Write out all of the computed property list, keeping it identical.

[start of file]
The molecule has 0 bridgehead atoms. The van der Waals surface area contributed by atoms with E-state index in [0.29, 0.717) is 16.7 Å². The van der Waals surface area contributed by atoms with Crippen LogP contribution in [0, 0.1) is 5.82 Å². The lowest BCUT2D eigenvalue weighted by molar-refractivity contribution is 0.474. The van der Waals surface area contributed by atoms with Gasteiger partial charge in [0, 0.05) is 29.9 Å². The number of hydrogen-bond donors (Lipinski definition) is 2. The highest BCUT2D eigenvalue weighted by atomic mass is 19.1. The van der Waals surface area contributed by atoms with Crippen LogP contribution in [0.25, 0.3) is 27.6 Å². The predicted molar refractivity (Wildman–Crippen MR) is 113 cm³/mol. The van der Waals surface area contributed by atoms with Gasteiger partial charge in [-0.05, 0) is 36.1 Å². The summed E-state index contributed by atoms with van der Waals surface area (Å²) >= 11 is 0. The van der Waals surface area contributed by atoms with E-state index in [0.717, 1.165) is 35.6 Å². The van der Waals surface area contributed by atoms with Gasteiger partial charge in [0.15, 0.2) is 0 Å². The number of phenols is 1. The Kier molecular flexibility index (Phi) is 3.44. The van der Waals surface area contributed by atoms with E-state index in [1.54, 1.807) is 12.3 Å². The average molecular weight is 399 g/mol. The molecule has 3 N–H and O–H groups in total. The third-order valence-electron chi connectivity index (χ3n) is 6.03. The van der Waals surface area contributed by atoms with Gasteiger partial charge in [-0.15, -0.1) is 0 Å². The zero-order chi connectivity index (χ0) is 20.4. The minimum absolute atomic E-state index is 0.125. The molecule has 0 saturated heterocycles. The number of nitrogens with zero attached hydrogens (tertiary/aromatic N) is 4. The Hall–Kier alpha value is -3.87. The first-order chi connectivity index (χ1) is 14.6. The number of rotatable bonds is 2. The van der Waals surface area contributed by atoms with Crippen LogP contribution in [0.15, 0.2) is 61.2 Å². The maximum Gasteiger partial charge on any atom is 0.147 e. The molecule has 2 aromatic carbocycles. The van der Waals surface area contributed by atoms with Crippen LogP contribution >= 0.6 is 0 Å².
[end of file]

The molecule has 0 bridgehead atoms. The van der Waals surface area contributed by atoms with E-state index in [0.29, 0.717) is 16.7 Å². The van der Waals surface area contributed by atoms with Crippen LogP contribution in [0, 0.1) is 5.82 Å². The lowest BCUT2D eigenvalue weighted by molar-refractivity contribution is 0.474. The van der Waals surface area contributed by atoms with Gasteiger partial charge in [0, 0.05) is 29.9 Å². The number of hydrogen-bond donors (Lipinski definition) is 2. The highest BCUT2D eigenvalue weighted by atomic mass is 19.1. The van der Waals surface area contributed by atoms with Crippen LogP contribution in [0.25, 0.3) is 27.6 Å². The predicted molar refractivity (Wildman–Crippen MR) is 113 cm³/mol. The van der Waals surface area contributed by atoms with Gasteiger partial charge in [-0.05, 0) is 36.1 Å². The summed E-state index contributed by atoms with van der Waals surface area (Å²) >= 11 is 0. The van der Waals surface area contributed by atoms with E-state index in [0.717, 1.165) is 35.6 Å². The van der Waals surface area contributed by atoms with Gasteiger partial charge in [0.15, 0.2) is 0 Å². The number of phenols is 1. The Kier molecular flexibility index (Phi) is 3.44. The van der Waals surface area contributed by atoms with E-state index in [1.54, 1.807) is 12.3 Å². The average molecular weight is 399 g/mol. The molecule has 3 N–H and O–H groups in total. The third-order valence-electron chi connectivity index (χ3n) is 6.03. The van der Waals surface area contributed by atoms with Gasteiger partial charge in [-0.15, -0.1) is 0 Å². The zero-order chi connectivity index (χ0) is 20.4. The minimum absolute atomic E-state index is 0.125. The molecule has 0 saturated heterocycles. The number of nitrogens with zero attached hydrogens (tertiary/aromatic N) is 4. The Hall–Kier alpha value is -3.87. The first-order chi connectivity index (χ1) is 14.6. The number of rotatable bonds is 2. The van der Waals surface area contributed by atoms with Crippen LogP contribution in [0.15, 0.2) is 61.2 Å². The maximum Gasteiger partial charge on any atom is 0.147 e. The molecule has 2 aromatic carbocycles. The van der Waals surface area contributed by atoms with Crippen LogP contribution >= 0.6 is 0 Å².